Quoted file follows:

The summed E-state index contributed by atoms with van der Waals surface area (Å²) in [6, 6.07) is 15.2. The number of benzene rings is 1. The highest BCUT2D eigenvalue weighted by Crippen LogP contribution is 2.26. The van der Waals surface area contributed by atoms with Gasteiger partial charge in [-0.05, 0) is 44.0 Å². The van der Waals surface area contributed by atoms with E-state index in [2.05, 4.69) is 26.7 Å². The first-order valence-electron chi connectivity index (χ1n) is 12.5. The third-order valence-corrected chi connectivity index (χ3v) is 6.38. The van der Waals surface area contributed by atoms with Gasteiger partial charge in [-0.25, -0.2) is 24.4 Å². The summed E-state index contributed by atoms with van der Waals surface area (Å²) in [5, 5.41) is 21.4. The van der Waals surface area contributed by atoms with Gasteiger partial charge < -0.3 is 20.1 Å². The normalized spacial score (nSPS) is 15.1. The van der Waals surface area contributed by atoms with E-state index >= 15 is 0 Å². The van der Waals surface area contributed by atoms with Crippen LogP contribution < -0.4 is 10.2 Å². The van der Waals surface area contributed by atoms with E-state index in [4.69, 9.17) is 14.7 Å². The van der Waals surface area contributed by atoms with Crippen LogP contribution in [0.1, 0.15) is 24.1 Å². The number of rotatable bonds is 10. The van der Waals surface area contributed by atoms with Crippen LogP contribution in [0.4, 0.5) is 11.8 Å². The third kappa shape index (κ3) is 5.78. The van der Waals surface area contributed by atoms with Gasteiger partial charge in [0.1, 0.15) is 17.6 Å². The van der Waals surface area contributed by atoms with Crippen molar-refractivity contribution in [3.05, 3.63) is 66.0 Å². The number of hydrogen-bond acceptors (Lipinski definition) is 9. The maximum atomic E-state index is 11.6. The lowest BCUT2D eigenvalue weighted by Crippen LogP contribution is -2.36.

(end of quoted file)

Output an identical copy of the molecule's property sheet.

The summed E-state index contributed by atoms with van der Waals surface area (Å²) in [6, 6.07) is 15.2. The number of benzene rings is 1. The highest BCUT2D eigenvalue weighted by Crippen LogP contribution is 2.26. The van der Waals surface area contributed by atoms with Gasteiger partial charge in [-0.05, 0) is 44.0 Å². The van der Waals surface area contributed by atoms with E-state index in [2.05, 4.69) is 26.7 Å². The first-order valence-electron chi connectivity index (χ1n) is 12.5. The third-order valence-corrected chi connectivity index (χ3v) is 6.38. The van der Waals surface area contributed by atoms with Gasteiger partial charge in [-0.25, -0.2) is 24.4 Å². The summed E-state index contributed by atoms with van der Waals surface area (Å²) in [5, 5.41) is 21.4. The van der Waals surface area contributed by atoms with Gasteiger partial charge < -0.3 is 20.1 Å². The normalized spacial score (nSPS) is 15.1. The van der Waals surface area contributed by atoms with E-state index >= 15 is 0 Å². The van der Waals surface area contributed by atoms with Crippen LogP contribution < -0.4 is 10.2 Å². The van der Waals surface area contributed by atoms with E-state index in [4.69, 9.17) is 14.7 Å². The van der Waals surface area contributed by atoms with Crippen LogP contribution in [0.1, 0.15) is 24.1 Å². The number of rotatable bonds is 10. The van der Waals surface area contributed by atoms with Crippen LogP contribution in [0.4, 0.5) is 11.8 Å². The third kappa shape index (κ3) is 5.78. The van der Waals surface area contributed by atoms with Gasteiger partial charge in [0.1, 0.15) is 17.6 Å². The van der Waals surface area contributed by atoms with Crippen molar-refractivity contribution in [3.05, 3.63) is 66.0 Å². The number of hydrogen-bond acceptors (Lipinski definition) is 9. The maximum atomic E-state index is 11.6. The lowest BCUT2D eigenvalue weighted by Crippen LogP contribution is -2.36.